The U.S. Supreme Court is considering whether to review a Michigan decision that allows a church to fire a middle school math teacher after she reported suspected sexual abuse to government authorities. According to the Court's docket, this case has been distributed for consideration at all three Friday conferences this month. The Court's web page says that decisions are normally released on the Monday following each Friday conference. One might therefore conclude that this case is not normal. The case is Weishuhn v. Catholic Diocese of Lansing, Case No. 10-760. Adding to the intrigue, today the Supreme Court accepted another case in which it will consider the scope of the "ministerial exception" to employment lawsuits (Hosanna-Tabor Church v. EEOC, Case No. 10-553). In the Hosanna-Tabor Church case, the Supreme Court will be reviewing a decision by the Sixth Circuit that reinstated the disability and retaliation claims of Cheryl Perich. Perich was a third and fourth grade teacher at the Church's school in Michigan. She took a disability leave for the 2004-2005 school year due to a recent onset of narcolepsy. Before the year was up, and after Perich retained an attorney to represent her in saving her job, the Church fired her. The Sixth Circuit held that, "Perich’s claim would not require the court to analyze any church doctrine; rather a trial would focus on issues such as whether Perich was disabled within the meaning of the ADA, whether Perich opposed a practice that was unlawful under the ADA, and whether Hosanna-Tabor violated the ADA in its treatment of Perich."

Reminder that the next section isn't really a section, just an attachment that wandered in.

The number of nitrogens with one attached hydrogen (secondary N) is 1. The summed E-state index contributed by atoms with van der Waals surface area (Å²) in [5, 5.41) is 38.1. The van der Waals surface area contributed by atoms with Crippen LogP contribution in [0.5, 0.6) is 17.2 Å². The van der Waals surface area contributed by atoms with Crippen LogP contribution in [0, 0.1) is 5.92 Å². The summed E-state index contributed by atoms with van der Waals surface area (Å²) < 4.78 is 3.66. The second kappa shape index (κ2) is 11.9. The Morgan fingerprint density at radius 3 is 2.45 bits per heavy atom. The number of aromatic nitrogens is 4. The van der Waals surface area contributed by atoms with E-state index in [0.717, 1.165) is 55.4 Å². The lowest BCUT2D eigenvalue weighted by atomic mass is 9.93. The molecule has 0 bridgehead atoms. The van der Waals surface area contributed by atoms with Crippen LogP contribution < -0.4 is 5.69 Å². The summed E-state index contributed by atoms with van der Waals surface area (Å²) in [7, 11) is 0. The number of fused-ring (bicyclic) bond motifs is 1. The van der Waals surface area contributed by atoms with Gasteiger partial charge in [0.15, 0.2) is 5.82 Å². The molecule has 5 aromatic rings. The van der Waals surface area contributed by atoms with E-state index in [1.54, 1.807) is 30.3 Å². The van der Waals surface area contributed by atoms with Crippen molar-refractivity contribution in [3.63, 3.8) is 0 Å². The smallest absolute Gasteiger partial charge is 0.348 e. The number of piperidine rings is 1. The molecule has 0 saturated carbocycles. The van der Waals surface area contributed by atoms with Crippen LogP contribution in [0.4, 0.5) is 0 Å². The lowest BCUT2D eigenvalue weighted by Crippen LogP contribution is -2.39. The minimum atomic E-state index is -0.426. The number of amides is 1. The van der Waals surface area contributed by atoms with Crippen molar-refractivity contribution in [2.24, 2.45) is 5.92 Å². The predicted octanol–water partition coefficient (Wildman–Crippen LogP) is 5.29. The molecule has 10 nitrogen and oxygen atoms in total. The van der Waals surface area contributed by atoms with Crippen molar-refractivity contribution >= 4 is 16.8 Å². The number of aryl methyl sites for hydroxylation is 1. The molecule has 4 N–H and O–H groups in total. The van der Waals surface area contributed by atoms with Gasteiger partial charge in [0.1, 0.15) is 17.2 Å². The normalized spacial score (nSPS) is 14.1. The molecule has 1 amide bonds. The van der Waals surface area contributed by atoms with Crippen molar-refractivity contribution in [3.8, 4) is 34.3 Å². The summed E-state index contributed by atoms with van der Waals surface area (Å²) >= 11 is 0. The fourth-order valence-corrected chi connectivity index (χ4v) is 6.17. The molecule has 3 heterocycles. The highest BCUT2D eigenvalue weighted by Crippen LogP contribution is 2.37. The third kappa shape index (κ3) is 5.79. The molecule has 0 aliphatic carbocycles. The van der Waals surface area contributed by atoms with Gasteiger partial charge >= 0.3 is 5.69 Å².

So surely if teachers in religious schools can be protected when they hire a lawyer to assert disability claims, they should also be protected when they report suspected sexual abuse to government authorities. No so in Michigan state courts. In Weishuhn v. Catholic Diocese of Lansing, the state court of appeals held that, "Termination of a ministerial employee by a religious institution is an absolutely protected action under the First Amendment, regardless of the reason for doing so." Because Madeline Weishuhn told The Catholic times that, "My ultimate goal is to help each student develop into a young Christian person who has a conscience." her duties were primarily religious, "notwithstanding the fact that she taught four mathematics and two religion classes in her last year of teaching." Weishuhn's petition to the Supreme Court explains, in a footnote on page 16 (page 26 of this PDF file), that:
[S]he was retaliated against for making complaints of sex discrimination in the workplace. Plaintiff also asserted a claim under the Michigan Whistleblowers’ Protection Act after being terminated for reporting suspected sexual abuse of a student to the appropriate governmental authority
The Michigan court of appeals never used the words "sexual abuse" in considering the state's interest in protecting children. On page 8, the court did say, "We recognize that it seems unjust that employees of religious institutions can be fired without recourse for reporting illegal activities, particularly given that members of the clergy, as well as teachers, are mandated reporters." Perhaps soon the U.S. Supreme Court will see the wisdom in granting Madeline Weishuhn's petition so that all teachers will be protected when they report suspected child abuse.